by Captain W. E. Johns



IV.                   THE CASE OF THE IVORY IDOL  (Pages 63 – 79)


This story was unique to this book and never published elsewhere.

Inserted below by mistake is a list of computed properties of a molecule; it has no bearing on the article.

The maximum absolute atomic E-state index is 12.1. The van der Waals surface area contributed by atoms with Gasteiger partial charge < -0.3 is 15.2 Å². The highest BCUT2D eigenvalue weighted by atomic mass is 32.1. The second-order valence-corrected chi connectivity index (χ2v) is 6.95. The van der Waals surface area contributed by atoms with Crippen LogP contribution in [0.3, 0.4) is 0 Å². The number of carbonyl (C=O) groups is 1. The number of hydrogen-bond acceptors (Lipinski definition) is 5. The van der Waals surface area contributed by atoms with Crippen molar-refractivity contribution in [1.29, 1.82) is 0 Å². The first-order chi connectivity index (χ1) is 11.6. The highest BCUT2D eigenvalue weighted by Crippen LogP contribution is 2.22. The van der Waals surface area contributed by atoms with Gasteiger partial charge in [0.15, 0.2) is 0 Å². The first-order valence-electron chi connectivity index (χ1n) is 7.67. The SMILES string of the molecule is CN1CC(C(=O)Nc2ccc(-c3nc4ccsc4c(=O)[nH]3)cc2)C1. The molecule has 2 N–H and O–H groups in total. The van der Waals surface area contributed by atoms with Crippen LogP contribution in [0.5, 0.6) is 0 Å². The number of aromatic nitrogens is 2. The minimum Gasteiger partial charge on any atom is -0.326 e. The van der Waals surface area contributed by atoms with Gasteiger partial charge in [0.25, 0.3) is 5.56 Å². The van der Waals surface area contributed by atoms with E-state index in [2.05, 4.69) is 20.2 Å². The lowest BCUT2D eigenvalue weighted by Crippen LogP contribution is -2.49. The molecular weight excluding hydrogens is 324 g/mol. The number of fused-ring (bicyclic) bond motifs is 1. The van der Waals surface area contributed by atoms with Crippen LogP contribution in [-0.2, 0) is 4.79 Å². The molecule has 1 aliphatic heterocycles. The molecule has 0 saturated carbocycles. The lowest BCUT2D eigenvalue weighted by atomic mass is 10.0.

“Air Detective-Inspector Bigglesworth had not long returned to the apartment which he shared with his police pilots, after a conference at Scotland Yard, when the housekeeper announced that two gentlemen were below, asking to see him.  She couldn’t catch their names, but from their faces she judged them to be people from some outlandish part of the world.  When, a minute later, the visitors were shown into the sitting-room, it became evident that, although the callers wore well-cut European clothes, they were from Asia”.  One of the men asks “Are you the famous Colonel Bigglesworth?”  “The name is right, but the rank is somewhat flattering,” returned Biggles smiling.  The man introduces himself as Prince Yuan Sukang and his colleague as his cousin – and Prime Minister – the honourable Mr. Kling.  Both are from the state of Kahore, a small country on the northern frontiers of Burma and Thailand.  The prince tells Biggles “You will have heard that my country, like the countries around it – Burma, Thailand and Indo-China – are in a state of chaos, of revolution and evil war”.  Biggles asks why, therefore, is he in London?  The prince replies “There is nothing I can do in Kahore.  Law and order is finished.  The villages are destroyed.  Terrorists beset even the jungle paths.  Famine and disease stalk the land.  The people die”.  The prince explains there is something in Kahore that they wish to have in London.  “You would call it a statue, an idol; but to us it is Astana, the god of our ancestors.  It is of ivory, very old, very beautiful.  You see, many Kahorans, driven from their homes, have fled to India.  Some have even come here in ships.  Me and my cousin we think of making a small temple here in which our people may not only worship in their own way but talk of plans for the liberation of Kahore, as many countries did in the war.  But of what use is an empty temple?”  Biggles asks if the statue has any value apart from its religious significance.  The prince hesitated for an almost imperceptible moment and then says “No”.  The statue is in the temple at Pelanghur, hidden in a secret vault.  Only an aeroplane could reach the temple.  Biggles says that such an expedition would cost a lot of money – and the statue would have to be declared at customs.  “Would that be necessary?” asks the prince.  “It most certainly would” declares Biggles shortly.  The prince says there is an airfield near the temple, built by a man called Hobbs, who was a tea plantation superintendent.  The prince offers a fee of two thousand pounds, one thousand at the start and one at the end.  All expenses would also be paid.  Biggles says he will need a day to think about it.  When the two men leave, Algy asks Biggles “Why didn’t you tell those birds right away that there was nothing doing?”  Biggles says they would have gone elsewhere and he wants to think about things.  “I could see you didn’t like those fellows” put in Ginger.  “So far, there’s nothing to like or dislike about them – aside from the fact that they’re both drug addicts.  Opium smokers, probably.  Their eyes gave them away.  I own I’m a bit prejudiced against the prince because he has obviously ratted on his people by bolting and leaving them to carry the can without a leader”.  Biggles suspects the statue is valuable and he has doubts as to the Prince’s title to the statue and the use to which he intends to put it.  Biggles thinks the offer of two thousand pounds is too much and that makes him think that it won’t be paid.  Ginger wonders why they would go to a police officer if “this pair aren’t on the level”.  “You’ve got something there,” agreed Biggles.  “Maybe they thought they could buy me.  That sort of thing is common in the East.  Or perhaps they thought we had facilities denied to ordinary civil pilots – which in fact we have.  But the Oriental mind is apt to weave in intricate circles so let’s not waste time guessing”.  Biggles goes back to Scotland Yard to research matters and also discuss it with Air Commodore Raymond.  Biggles returns with the information that Prince Yuan Sukang is the King of Kahore “and from all accounts is a pretty decent fellow” but the Foreign Office was under the impression that he’d been bumped off.  He and his brother had an English tutor.  The Foreign Office are puzzled how the prince got into the UK without them knowing about it and how he got money through the Currency Control without being spotted.  The upshot is both the Chief and the Foreign Office are curious and Biggles is to follow the thing up to see where it ends.  They will accept the offer but the money will go to the Government.  (A new paragraph starts after a break).  “At five thousand feet the old police Wellington droned its way over the vast jungles of Upper Burma towards its remote objective”.  Ginger is in the second pilot’s seat, Algy is in the navigator’s compartment and Bertie is in the cabin with Prince Yuan and his compatriot.  A week has elapsed.  They had flown to the East and last stopped for fuel at Dum-Dum aerodrome, Calcutta.  “The real danger would come when the machine was on the ground, waiting while the idol was fetched from the temple, should terrorists be in the vicinity”.  There had been an embarrassing moment at the beginning, when Biggles had to remind the Prince they had not had the first thousand pounds and the Prince had handed over a bundle of notes at the last minute which Biggles stowed in a locker.  The plan was to land at the airfield and then Biggles, Bertie, Ginger and Mr. Kling would set off for the temple, leaving Algy and the Prince with the machine.  Biggles wanted one of the men with each party in case natives were encountered.  The idol was to be wrapped in canvas and carried in slings brought for the purpose.  Biggles finds they can still land at the airfield, as he had feared it may now be overgrown, and he does so.  He waits five minutes before switching off, then waits another fifteen minutes.  When nobody comes, he says “Let’s go”.  Mr. Kling leads the way through the oppressively hot jungle, with the air heavy with the stench of rotting vegetation.  The forest soon gives way to an ancient temple and Ginger hangs back to admire it as the others go in.  As Ginger goes to enter, he his hailed by a gaunt, bearded white man in a tattered tropical kit.  This is Hobbs and when Ginger says that he is there with Prince Yuan, Hobbs tells him that Yuan is dead, murdered by his brother in cold blood.  Hobbs says that the brother stole Hobbs Moth aircraft and took Kling with him after rifling the treasury.  Ginger says they have come for the idol.  Hobbs tells Ginger that the eyes of the idol are rubies the size of bantam’s eggs and the inside of the idol is hollow.  “Years ago it was human sacrifices they put inside”.  Ginger tells Hobbs to make for the landing ground.  “When I come back watch for signals.  You’re coming home with us, so we look like having a show-down on the spot”.  Hobbs leaves.  Ginger runs on, to meet the others just coming out with the idol swathed in canvas.  “What are you playing at?” shouted Biggles angrily.  “I didn’t bring you along to watch.  Lend a hand.  This thing weighs half a ton”.  Ginger gets to speak to Biggles out of earshot of the others.  “Hold your hat,” Ginger told him grimly.  “You’ve got some shocks coming.  Our precious prince is an imposter”.  Ginger tells him what he has learnt.  Biggles wants to think things over on the way back to the aircraft.  They struggle with the heavy idol back to the aircraft.  “Sweat streamed from their faces, for the idol was heavier than had been suggested”.  (“The idol was heavier than had been suggested” is the illustration opposite page 61).  On reaching the aircraft they put it down “the cover slid off, revealing a flat face smiling an inscrutable smile, a round body and hands resting on knees.  The eye sockets were empty holes”.  Biggles says “Just a minute, we’re taking an extra passenger with us”.  Hobbs is signalled and emerges from the jungle.  In the tense atmosphere of confrontation, the prince says “So he stayed here”.  “He had to, since you stole his machine,” returned Biggles calmly.  Biggles tells Hobbs to take it easy.  “Thanks to these two beauties I’ve been taking it easy long enough,” rasped Hobbs.  “Having set the country afire they’ve the brass face to come back and lift the one holy thing left in this unholy country.  What’s inside it, I wonder?”  Hobbs seizes the right arm of the idol and raises it high, opening a door in the back and disclosing a filling of what appeared to be brown bricks.  It is dope – opium.  The ‘Prince’ whips out an automatic: “Two shots crashed as one.  The prince crumpled from the knees and slumped forward on his face.  Kling was running for the jungle, but Hobbs turned the smoking muzzle of his revolver on him and fired three shots.  The third found its mark.  Kling pitched forward and lay still”.  Biggles snaps “You shouldn’t have done that, Hobbs”.  Hobbs replies “This is my best day’s work for a long time”.  Biggles confirms that the two men are dead.  Hobbs says they would have shot them in the plane and taken everything.  Hobbs asks if they went into the vault with Kling.  Biggles says he went in alone to confirm the idol was there.  Hobbs goes through Kling’s pockets and finds two enormous rubies.  “I reckon that when a man sinks low enough to poke out the eyes of his god he can’t go much lower”.  Biggles wonders why the ‘Prince’ didn’t just buy his own plane and fly himself there.  He checks the thousand pounds he was given to see there is just a single ten pound note and a mass of tissue paper.  “So that was why he waited until the engines were ticking over before he coughed up.  He gambled I wouldn’t stop to count it”.  Biggles decides to leave the idol where it is.  “We’ll take the dope with us and drop it in the jungle as we go home”.  The rubies can go to the Bank of England until a rightful authority claims them.  “No use leaving them lying about loose here”.  “Ten minutes later the Wellington was in the air on a course for home.  On the abandoned airfield the ivory god, still smiling inscrutably, stared at the jungle with sightless eyes”.